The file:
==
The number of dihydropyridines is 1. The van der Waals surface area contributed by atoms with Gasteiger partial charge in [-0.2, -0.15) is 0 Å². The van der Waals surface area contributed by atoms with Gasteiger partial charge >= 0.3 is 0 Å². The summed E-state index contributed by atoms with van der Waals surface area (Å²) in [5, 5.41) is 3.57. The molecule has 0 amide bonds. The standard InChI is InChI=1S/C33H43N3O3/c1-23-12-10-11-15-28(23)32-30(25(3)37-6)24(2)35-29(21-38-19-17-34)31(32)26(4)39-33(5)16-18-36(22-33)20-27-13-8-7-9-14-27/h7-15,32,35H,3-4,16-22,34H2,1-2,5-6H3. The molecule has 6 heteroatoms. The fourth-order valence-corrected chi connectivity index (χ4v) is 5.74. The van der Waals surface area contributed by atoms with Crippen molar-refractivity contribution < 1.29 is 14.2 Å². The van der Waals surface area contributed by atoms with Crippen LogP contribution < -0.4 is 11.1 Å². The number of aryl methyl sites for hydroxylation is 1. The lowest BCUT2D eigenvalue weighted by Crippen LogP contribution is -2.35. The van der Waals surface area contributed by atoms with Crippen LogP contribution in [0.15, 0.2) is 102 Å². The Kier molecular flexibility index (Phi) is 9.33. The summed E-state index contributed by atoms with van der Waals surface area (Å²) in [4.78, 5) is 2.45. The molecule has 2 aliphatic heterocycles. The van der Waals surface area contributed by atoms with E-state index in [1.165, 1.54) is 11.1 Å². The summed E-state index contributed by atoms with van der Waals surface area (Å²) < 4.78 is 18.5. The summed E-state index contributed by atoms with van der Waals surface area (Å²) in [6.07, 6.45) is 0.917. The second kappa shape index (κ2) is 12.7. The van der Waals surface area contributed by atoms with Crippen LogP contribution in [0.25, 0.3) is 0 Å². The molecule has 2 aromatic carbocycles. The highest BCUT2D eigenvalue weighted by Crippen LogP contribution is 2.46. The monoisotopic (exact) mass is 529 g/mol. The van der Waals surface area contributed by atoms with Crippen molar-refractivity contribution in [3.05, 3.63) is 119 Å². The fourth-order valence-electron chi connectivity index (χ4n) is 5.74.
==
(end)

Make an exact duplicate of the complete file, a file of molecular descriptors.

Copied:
The number of dihydropyridines is 1. The van der Waals surface area contributed by atoms with Gasteiger partial charge in [-0.2, -0.15) is 0 Å². The van der Waals surface area contributed by atoms with Gasteiger partial charge >= 0.3 is 0 Å². The summed E-state index contributed by atoms with van der Waals surface area (Å²) in [5, 5.41) is 3.57. The molecule has 0 amide bonds. The standard InChI is InChI=1S/C33H43N3O3/c1-23-12-10-11-15-28(23)32-30(25(3)37-6)24(2)35-29(21-38-19-17-34)31(32)26(4)39-33(5)16-18-36(22-33)20-27-13-8-7-9-14-27/h7-15,32,35H,3-4,16-22,34H2,1-2,5-6H3. The molecule has 6 heteroatoms. The fourth-order valence-corrected chi connectivity index (χ4v) is 5.74. The van der Waals surface area contributed by atoms with Crippen molar-refractivity contribution < 1.29 is 14.2 Å². The van der Waals surface area contributed by atoms with Crippen LogP contribution < -0.4 is 11.1 Å². The number of aryl methyl sites for hydroxylation is 1. The lowest BCUT2D eigenvalue weighted by Crippen LogP contribution is -2.35. The van der Waals surface area contributed by atoms with Crippen LogP contribution in [0.15, 0.2) is 102 Å². The Kier molecular flexibility index (Phi) is 9.33. The summed E-state index contributed by atoms with van der Waals surface area (Å²) in [4.78, 5) is 2.45. The molecule has 2 aliphatic heterocycles. The van der Waals surface area contributed by atoms with E-state index in [1.165, 1.54) is 11.1 Å². The summed E-state index contributed by atoms with van der Waals surface area (Å²) < 4.78 is 18.5. The summed E-state index contributed by atoms with van der Waals surface area (Å²) in [6.07, 6.45) is 0.917. The second kappa shape index (κ2) is 12.7. The van der Waals surface area contributed by atoms with Crippen LogP contribution in [0.25, 0.3) is 0 Å². The molecule has 2 aromatic carbocycles. The highest BCUT2D eigenvalue weighted by Crippen LogP contribution is 2.46. The monoisotopic (exact) mass is 529 g/mol. The van der Waals surface area contributed by atoms with Crippen molar-refractivity contribution in [3.05, 3.63) is 119 Å². The fourth-order valence-electron chi connectivity index (χ4n) is 5.74.